The art of listening

I recently read Ties That Bind: Stories of Love & Gratitude from the First Ten Years of Storycorps by Dave Isay. For those of you not familiar with Storycorps, it’s an organization that facilitates and records conversations, giving the participates a copy and sending a copy to the Library of Congress. It’s been ten years since the program began and there have been over 100,000 recorded conversations between “uncelebrated” extraordinary people.

One of my favorite stories from this collection is a father and daughter conversation. He was a young, single father going to college and raising a toddler. He was on the basketball team and drowning in obligations. He would bring his baby with him to his night job as a janitor and let her sleep in the closet. He would bring his toddler to his classes and give her paper and crayons to color wtih during the lectures. The daughter, now 16, asked if he was ever embarrassed about having her with him. He says: “I don’t think I was ever embarrassed—that’s one of the few emotions that I didn’t experience at that time.” When he graduated, they called out both their names and he walked to the stage to get his diploma with her in his arms. The entire class rose to their feet and gave him the only standing ovation. (This is where I started tearing up.)

At the end of their conversation, he acknowledges that he has cancer. His daughter says: “It’s hard for me , because I know you don’t want me to be the one to take care of you, and you’re probably scared about what’s going to happen to me if I lose you. But the first week when I was home from school, I would cook you dinner and it made me happy being able to care for you, knowing my whole life you were doing that for me. You’re my rock.”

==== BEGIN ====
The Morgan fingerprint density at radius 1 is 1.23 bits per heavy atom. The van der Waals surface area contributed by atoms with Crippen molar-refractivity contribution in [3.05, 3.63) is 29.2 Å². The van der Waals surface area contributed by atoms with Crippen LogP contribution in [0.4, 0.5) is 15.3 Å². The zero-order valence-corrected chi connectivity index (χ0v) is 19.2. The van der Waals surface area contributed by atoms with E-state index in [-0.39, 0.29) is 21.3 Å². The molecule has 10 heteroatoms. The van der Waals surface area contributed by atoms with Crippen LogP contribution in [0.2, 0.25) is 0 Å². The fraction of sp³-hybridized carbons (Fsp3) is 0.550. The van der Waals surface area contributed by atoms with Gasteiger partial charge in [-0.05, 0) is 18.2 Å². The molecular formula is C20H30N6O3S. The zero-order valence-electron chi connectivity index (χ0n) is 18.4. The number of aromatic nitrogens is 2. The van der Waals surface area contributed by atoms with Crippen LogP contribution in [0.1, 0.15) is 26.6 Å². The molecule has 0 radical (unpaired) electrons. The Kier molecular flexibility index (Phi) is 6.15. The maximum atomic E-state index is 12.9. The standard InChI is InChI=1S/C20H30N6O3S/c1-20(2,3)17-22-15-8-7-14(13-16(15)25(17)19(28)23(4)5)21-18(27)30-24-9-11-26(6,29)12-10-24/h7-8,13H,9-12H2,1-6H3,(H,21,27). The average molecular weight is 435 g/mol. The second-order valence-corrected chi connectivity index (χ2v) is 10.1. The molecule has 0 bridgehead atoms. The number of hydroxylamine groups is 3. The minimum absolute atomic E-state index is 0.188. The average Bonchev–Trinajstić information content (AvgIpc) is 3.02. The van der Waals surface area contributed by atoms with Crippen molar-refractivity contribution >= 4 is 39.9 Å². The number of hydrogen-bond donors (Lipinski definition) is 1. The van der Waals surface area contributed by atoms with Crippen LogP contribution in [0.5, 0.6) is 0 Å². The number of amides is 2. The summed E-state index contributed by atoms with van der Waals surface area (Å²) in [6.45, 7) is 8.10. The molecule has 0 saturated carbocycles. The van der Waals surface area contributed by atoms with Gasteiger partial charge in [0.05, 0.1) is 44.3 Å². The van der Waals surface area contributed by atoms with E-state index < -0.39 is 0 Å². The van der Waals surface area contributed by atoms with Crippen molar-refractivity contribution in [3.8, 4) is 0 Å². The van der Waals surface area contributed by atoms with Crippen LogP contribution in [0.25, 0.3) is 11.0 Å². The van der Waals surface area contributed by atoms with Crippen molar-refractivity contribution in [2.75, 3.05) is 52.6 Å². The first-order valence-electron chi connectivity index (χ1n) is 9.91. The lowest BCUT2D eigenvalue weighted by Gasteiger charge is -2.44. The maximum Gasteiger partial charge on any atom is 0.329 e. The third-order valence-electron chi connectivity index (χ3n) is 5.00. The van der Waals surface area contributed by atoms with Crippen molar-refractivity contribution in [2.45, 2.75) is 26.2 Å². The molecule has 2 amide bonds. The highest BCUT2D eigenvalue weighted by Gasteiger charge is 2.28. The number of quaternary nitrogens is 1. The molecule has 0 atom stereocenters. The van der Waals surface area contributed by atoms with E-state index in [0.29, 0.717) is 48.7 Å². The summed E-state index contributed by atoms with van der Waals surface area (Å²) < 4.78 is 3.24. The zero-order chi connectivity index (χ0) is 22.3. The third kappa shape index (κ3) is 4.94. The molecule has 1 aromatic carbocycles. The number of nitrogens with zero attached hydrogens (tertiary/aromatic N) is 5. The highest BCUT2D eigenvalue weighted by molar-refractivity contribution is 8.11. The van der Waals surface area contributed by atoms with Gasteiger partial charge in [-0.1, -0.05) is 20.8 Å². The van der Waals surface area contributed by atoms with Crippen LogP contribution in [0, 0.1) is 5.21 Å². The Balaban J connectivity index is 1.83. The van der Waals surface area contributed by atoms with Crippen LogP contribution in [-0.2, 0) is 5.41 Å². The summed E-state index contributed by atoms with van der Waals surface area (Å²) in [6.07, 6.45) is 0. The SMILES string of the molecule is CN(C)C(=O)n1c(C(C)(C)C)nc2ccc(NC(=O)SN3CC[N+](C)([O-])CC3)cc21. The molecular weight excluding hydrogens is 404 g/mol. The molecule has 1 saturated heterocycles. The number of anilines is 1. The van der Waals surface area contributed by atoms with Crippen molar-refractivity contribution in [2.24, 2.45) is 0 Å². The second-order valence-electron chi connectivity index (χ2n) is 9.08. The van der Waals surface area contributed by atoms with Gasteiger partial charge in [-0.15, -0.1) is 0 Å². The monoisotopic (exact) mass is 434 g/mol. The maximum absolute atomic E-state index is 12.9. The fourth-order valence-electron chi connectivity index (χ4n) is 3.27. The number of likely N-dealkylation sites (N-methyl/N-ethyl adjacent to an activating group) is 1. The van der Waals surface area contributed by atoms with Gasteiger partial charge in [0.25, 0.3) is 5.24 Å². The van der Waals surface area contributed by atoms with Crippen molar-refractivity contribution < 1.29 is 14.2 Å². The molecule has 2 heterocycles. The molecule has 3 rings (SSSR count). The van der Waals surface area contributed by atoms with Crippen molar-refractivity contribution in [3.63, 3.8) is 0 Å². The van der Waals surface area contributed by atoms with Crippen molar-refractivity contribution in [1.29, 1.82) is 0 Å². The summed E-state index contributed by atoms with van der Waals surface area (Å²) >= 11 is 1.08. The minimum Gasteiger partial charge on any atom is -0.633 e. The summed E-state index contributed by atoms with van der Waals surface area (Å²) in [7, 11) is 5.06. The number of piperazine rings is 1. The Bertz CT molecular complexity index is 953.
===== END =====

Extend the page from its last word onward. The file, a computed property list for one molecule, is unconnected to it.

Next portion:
Flat. Out. Crying.

That’s only the first story of the collection.

At the end of the collection they include a series of questions that they have found help deep conversations going:

What was the happiest moment of your life? The saddest?

Who was the most important person in your life? Can you tell me about him or her?

Who has been the biggest influence on your life? What lessons did that person teach you?

Who has been the kindest person to you in your life?

What are the most important lessons you’ve learned in life?

What are you proudest in your life?

Are there any words of wisdom you’d like to pass along to me?

How has your life been different than what you’d imagined?

How would you like to be remembered?

Do you have any regrets?

What does your future hold?

Is there anything that you’ve never told me but want to tell me now?

Is there something about me that you’ve always wanted to know but never asked?

When I read this book I was struck by how extrodianry the stories were and how ordinary the people telling them looked. We really don't know what goes on in the lives and hearts of people around us. The only way to know is to ask. And listen.

More later,